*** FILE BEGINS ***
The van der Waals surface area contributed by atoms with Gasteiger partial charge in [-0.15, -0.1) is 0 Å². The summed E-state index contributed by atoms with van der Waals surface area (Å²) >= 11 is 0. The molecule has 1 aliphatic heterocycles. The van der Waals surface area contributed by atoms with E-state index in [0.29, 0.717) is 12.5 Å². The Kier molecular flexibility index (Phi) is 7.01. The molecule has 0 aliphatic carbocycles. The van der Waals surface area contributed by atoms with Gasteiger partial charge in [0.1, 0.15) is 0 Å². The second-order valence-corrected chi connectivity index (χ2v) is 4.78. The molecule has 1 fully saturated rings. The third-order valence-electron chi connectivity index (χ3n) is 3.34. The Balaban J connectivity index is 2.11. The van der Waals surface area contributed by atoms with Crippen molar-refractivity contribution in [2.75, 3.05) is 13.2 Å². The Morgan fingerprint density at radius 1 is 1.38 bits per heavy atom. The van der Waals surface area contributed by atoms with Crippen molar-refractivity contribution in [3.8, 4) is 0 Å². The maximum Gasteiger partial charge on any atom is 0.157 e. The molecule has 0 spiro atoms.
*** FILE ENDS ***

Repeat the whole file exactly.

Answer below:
The van der Waals surface area contributed by atoms with Gasteiger partial charge in [-0.15, -0.1) is 0 Å². The summed E-state index contributed by atoms with van der Waals surface area (Å²) >= 11 is 0. The molecule has 1 aliphatic heterocycles. The van der Waals surface area contributed by atoms with E-state index in [0.29, 0.717) is 12.5 Å². The Kier molecular flexibility index (Phi) is 7.01. The molecule has 0 aliphatic carbocycles. The van der Waals surface area contributed by atoms with Gasteiger partial charge in [0.1, 0.15) is 0 Å². The second-order valence-corrected chi connectivity index (χ2v) is 4.78. The molecule has 1 fully saturated rings. The third-order valence-electron chi connectivity index (χ3n) is 3.34. The Balaban J connectivity index is 2.11. The van der Waals surface area contributed by atoms with Crippen molar-refractivity contribution in [2.75, 3.05) is 13.2 Å². The Morgan fingerprint density at radius 1 is 1.38 bits per heavy atom. The van der Waals surface area contributed by atoms with Crippen molar-refractivity contribution in [3.8, 4) is 0 Å². The maximum Gasteiger partial charge on any atom is 0.157 e. The molecule has 0 spiro atoms.